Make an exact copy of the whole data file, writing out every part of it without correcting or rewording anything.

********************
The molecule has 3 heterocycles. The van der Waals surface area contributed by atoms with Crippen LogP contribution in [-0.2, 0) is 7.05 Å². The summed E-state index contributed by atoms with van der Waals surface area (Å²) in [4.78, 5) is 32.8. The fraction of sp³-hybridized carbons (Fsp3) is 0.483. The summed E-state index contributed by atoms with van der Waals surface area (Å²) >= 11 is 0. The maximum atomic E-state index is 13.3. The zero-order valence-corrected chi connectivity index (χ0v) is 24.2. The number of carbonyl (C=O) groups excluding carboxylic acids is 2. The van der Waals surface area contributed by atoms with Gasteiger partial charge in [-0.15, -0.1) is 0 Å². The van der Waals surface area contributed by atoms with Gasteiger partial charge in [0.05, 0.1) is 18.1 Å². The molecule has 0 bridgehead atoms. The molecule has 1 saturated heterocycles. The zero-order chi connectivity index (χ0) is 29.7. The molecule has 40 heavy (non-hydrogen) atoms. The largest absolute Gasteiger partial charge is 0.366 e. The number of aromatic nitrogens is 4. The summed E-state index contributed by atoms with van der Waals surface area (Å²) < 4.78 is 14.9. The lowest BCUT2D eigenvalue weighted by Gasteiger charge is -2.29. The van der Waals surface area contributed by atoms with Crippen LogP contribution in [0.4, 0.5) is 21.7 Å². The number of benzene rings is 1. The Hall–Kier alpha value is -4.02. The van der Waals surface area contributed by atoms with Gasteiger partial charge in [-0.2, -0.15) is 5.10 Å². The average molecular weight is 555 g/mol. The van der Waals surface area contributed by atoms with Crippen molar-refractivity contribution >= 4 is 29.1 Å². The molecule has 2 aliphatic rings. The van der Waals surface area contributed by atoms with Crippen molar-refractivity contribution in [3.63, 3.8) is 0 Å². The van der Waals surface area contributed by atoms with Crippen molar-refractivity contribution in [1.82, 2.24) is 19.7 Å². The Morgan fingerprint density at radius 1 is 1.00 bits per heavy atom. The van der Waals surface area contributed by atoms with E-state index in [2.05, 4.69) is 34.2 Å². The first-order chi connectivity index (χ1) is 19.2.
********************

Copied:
The molecule has 3 heterocycles. The van der Waals surface area contributed by atoms with Crippen LogP contribution in [-0.2, 0) is 7.05 Å². The summed E-state index contributed by atoms with van der Waals surface area (Å²) in [4.78, 5) is 32.8. The fraction of sp³-hybridized carbons (Fsp3) is 0.483. The summed E-state index contributed by atoms with van der Waals surface area (Å²) >= 11 is 0. The maximum atomic E-state index is 13.3. The zero-order valence-corrected chi connectivity index (χ0v) is 24.2. The number of carbonyl (C=O) groups excluding carboxylic acids is 2. The van der Waals surface area contributed by atoms with Gasteiger partial charge in [-0.15, -0.1) is 0 Å². The van der Waals surface area contributed by atoms with Gasteiger partial charge in [0.05, 0.1) is 18.1 Å². The molecule has 0 bridgehead atoms. The molecule has 1 saturated heterocycles. The zero-order chi connectivity index (χ0) is 29.7. The molecule has 40 heavy (non-hydrogen) atoms. The largest absolute Gasteiger partial charge is 0.366 e. The number of aromatic nitrogens is 4. The summed E-state index contributed by atoms with van der Waals surface area (Å²) < 4.78 is 14.9. The lowest BCUT2D eigenvalue weighted by Gasteiger charge is -2.29. The van der Waals surface area contributed by atoms with Crippen LogP contribution in [0.4, 0.5) is 21.7 Å². The number of benzene rings is 1. The Hall–Kier alpha value is -4.02. The van der Waals surface area contributed by atoms with Gasteiger partial charge in [-0.2, -0.15) is 5.10 Å². The average molecular weight is 555 g/mol. The van der Waals surface area contributed by atoms with Crippen molar-refractivity contribution >= 4 is 29.1 Å². The molecule has 2 aliphatic rings. The van der Waals surface area contributed by atoms with Crippen molar-refractivity contribution in [3.63, 3.8) is 0 Å². The van der Waals surface area contributed by atoms with Crippen molar-refractivity contribution in [1.82, 2.24) is 19.7 Å². The Morgan fingerprint density at radius 1 is 1.00 bits per heavy atom. The van der Waals surface area contributed by atoms with E-state index in [2.05, 4.69) is 34.2 Å². The first-order chi connectivity index (χ1) is 19.2.